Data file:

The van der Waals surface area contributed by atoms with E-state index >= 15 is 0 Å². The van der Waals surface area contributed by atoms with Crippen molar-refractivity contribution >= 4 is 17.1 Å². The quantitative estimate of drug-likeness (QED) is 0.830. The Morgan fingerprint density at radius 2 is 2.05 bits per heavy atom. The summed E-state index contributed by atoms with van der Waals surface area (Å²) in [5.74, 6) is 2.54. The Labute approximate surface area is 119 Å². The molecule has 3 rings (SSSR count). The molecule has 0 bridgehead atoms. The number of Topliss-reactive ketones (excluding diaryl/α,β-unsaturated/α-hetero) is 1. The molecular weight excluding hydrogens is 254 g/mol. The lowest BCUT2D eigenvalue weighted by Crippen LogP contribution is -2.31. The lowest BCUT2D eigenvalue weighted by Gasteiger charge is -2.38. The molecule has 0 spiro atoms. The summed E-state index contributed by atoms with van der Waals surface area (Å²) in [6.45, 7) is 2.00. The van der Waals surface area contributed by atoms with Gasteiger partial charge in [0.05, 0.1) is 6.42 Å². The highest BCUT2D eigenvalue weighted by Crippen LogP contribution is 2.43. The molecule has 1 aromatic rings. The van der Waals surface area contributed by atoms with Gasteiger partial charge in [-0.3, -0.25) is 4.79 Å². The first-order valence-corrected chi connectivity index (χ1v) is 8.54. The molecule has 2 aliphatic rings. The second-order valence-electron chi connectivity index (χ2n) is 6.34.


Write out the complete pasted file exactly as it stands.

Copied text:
The van der Waals surface area contributed by atoms with E-state index >= 15 is 0 Å². The van der Waals surface area contributed by atoms with Crippen molar-refractivity contribution >= 4 is 17.1 Å². The quantitative estimate of drug-likeness (QED) is 0.830. The Morgan fingerprint density at radius 2 is 2.05 bits per heavy atom. The summed E-state index contributed by atoms with van der Waals surface area (Å²) in [5.74, 6) is 2.54. The Labute approximate surface area is 119 Å². The molecule has 3 rings (SSSR count). The molecule has 0 bridgehead atoms. The number of Topliss-reactive ketones (excluding diaryl/α,β-unsaturated/α-hetero) is 1. The molecular weight excluding hydrogens is 254 g/mol. The lowest BCUT2D eigenvalue weighted by Crippen LogP contribution is -2.31. The lowest BCUT2D eigenvalue weighted by Gasteiger charge is -2.38. The molecule has 0 spiro atoms. The summed E-state index contributed by atoms with van der Waals surface area (Å²) in [6.45, 7) is 2.00. The van der Waals surface area contributed by atoms with Gasteiger partial charge in [0.05, 0.1) is 6.42 Å². The highest BCUT2D eigenvalue weighted by Crippen LogP contribution is 2.43. The molecule has 1 aromatic rings. The van der Waals surface area contributed by atoms with Gasteiger partial charge in [-0.3, -0.25) is 4.79 Å². The first-order valence-corrected chi connectivity index (χ1v) is 8.54. The molecule has 2 aliphatic rings. The second-order valence-electron chi connectivity index (χ2n) is 6.34.